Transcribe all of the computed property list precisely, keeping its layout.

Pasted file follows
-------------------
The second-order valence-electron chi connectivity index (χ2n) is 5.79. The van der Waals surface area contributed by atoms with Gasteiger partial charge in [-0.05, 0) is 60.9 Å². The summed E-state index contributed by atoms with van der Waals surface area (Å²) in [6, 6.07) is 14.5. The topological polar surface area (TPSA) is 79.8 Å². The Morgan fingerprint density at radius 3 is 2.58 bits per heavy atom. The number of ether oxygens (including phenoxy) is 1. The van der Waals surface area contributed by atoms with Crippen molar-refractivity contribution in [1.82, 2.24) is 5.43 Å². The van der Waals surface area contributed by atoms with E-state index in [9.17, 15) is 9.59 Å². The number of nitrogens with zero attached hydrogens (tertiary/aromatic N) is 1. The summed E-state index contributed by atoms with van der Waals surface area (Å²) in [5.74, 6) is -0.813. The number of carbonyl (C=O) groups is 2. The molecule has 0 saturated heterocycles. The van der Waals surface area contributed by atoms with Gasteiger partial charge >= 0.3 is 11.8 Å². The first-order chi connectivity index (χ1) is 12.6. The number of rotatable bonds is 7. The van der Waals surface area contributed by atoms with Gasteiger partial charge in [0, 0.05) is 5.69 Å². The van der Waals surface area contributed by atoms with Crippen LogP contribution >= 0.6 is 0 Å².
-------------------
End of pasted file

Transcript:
The second-order valence-electron chi connectivity index (χ2n) is 5.79. The van der Waals surface area contributed by atoms with Gasteiger partial charge in [-0.05, 0) is 60.9 Å². The summed E-state index contributed by atoms with van der Waals surface area (Å²) in [6, 6.07) is 14.5. The topological polar surface area (TPSA) is 79.8 Å². The Morgan fingerprint density at radius 3 is 2.58 bits per heavy atom. The number of ether oxygens (including phenoxy) is 1. The van der Waals surface area contributed by atoms with Crippen molar-refractivity contribution in [1.82, 2.24) is 5.43 Å². The van der Waals surface area contributed by atoms with E-state index in [9.17, 15) is 9.59 Å². The number of nitrogens with zero attached hydrogens (tertiary/aromatic N) is 1. The summed E-state index contributed by atoms with van der Waals surface area (Å²) in [5.74, 6) is -0.813. The number of carbonyl (C=O) groups is 2. The molecule has 0 saturated heterocycles. The van der Waals surface area contributed by atoms with Gasteiger partial charge >= 0.3 is 11.8 Å². The first-order chi connectivity index (χ1) is 12.6. The number of rotatable bonds is 7. The van der Waals surface area contributed by atoms with Gasteiger partial charge in [0, 0.05) is 5.69 Å². The van der Waals surface area contributed by atoms with Crippen LogP contribution >= 0.6 is 0 Å².